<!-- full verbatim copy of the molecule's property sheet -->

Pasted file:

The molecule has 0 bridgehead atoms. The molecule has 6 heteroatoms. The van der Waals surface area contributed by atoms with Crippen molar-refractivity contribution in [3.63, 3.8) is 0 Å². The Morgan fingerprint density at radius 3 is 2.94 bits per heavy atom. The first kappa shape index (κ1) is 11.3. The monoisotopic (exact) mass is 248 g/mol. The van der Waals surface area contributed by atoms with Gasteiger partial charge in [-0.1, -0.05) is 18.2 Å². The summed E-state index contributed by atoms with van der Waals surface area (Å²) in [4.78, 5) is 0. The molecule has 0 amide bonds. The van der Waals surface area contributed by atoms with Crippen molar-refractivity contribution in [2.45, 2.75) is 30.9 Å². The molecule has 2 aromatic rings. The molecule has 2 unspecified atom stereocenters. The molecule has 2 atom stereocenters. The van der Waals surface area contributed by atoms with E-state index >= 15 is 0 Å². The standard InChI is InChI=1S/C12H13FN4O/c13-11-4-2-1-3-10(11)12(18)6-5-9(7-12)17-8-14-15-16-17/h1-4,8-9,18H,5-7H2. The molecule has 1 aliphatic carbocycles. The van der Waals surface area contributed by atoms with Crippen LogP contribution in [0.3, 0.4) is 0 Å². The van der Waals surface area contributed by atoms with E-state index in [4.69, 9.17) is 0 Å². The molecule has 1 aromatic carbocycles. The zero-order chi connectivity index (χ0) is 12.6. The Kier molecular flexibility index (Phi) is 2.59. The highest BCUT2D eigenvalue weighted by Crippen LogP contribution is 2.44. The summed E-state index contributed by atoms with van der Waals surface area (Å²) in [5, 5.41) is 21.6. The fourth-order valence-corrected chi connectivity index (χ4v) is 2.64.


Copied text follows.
The molecule has 0 bridgehead atoms. The molecule has 6 heteroatoms. The van der Waals surface area contributed by atoms with Crippen molar-refractivity contribution in [3.63, 3.8) is 0 Å². The Morgan fingerprint density at radius 3 is 2.94 bits per heavy atom. The first kappa shape index (κ1) is 11.3. The monoisotopic (exact) mass is 248 g/mol. The van der Waals surface area contributed by atoms with Gasteiger partial charge in [-0.1, -0.05) is 18.2 Å². The summed E-state index contributed by atoms with van der Waals surface area (Å²) in [4.78, 5) is 0. The molecule has 0 amide bonds. The van der Waals surface area contributed by atoms with Crippen molar-refractivity contribution in [2.45, 2.75) is 30.9 Å². The molecule has 2 aromatic rings. The molecule has 2 unspecified atom stereocenters. The molecule has 2 atom stereocenters. The van der Waals surface area contributed by atoms with E-state index >= 15 is 0 Å². The standard InChI is InChI=1S/C12H13FN4O/c13-11-4-2-1-3-10(11)12(18)6-5-9(7-12)17-8-14-15-16-17/h1-4,8-9,18H,5-7H2. The molecule has 1 aliphatic carbocycles. The van der Waals surface area contributed by atoms with Crippen LogP contribution in [0.3, 0.4) is 0 Å². The van der Waals surface area contributed by atoms with E-state index in [4.69, 9.17) is 0 Å². The molecule has 1 aromatic carbocycles. The zero-order chi connectivity index (χ0) is 12.6. The Kier molecular flexibility index (Phi) is 2.59. The highest BCUT2D eigenvalue weighted by Crippen LogP contribution is 2.44. The summed E-state index contributed by atoms with van der Waals surface area (Å²) in [5, 5.41) is 21.6. The fourth-order valence-corrected chi connectivity index (χ4v) is 2.64.